RBCS Student Ambassadors will assist in the day, with a goal of collecting 30 pints, which can help as many as 90 patients. Fun and educational activities are planned for those who are too young to donate, and the Lakewood BlueClaws will honor RBCS at a spring home game for service learning activities and sponsorship of the blood drive.
At 7:30 am on any other national holiday, children are nestled under covers, and sleepy from a bit of extra play, TV or reading before bed the evening before. Working and stay-at-home parents in charge of their children on holidays or sick days might also be doing the same.
Monday, January 19 found the roads around Red Bank quiet, but the Red Bank Charter School in full swing. Cars lined up to drop off their back-packed and uniformed students as if it were any other brisk Monday in January. But every single RBCS student, staff, faculty member arrived knowing that this day was to be a day of service learning in honor of Rev. Dr. Martin Luther King, Jr. and his sacrifice for equality.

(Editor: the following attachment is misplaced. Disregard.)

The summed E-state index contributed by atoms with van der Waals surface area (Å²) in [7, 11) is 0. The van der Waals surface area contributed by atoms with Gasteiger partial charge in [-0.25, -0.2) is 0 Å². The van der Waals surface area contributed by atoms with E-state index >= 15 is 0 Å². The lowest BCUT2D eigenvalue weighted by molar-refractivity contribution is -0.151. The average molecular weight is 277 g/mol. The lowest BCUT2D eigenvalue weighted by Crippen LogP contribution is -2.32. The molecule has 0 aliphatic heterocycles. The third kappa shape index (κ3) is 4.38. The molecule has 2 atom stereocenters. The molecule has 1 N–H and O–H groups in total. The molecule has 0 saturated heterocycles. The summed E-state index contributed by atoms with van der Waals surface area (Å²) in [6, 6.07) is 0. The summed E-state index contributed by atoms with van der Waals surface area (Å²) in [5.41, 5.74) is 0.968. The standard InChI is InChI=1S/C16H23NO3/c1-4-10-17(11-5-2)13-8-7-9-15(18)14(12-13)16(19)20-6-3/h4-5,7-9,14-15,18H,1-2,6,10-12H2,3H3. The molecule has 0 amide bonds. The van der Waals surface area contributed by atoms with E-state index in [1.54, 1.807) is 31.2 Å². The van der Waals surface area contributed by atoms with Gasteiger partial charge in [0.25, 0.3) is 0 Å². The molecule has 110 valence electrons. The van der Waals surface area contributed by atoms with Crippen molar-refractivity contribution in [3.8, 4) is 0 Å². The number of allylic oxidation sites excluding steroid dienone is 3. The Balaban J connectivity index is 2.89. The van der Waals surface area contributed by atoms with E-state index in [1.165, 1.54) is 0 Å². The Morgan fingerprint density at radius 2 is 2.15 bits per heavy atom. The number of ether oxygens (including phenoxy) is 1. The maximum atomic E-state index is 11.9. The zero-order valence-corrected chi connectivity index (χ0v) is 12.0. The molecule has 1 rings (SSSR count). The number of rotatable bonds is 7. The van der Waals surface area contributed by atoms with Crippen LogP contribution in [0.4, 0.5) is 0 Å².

In a recent announcement, Red Bank Charter School (RBCS), a non-profit, non-partisan, K-8 public school, named 4 pm on January 13, 2015 as the deadline for Red Bank families to submit an application for the 2015-2016 school year.
The lottery is held every January, and is open to all children who are Red Bank residents. Parents who wish to have their child(ren) entered into the admissions lottery must submit an application to the school. There are no other admission criteria other than residency. Siblings of RBCS students are automatically granted a spot for enrollment, but must also submit an application. Children whose numbers were not selected are invited to be placed on the student waiting list for admission to the school.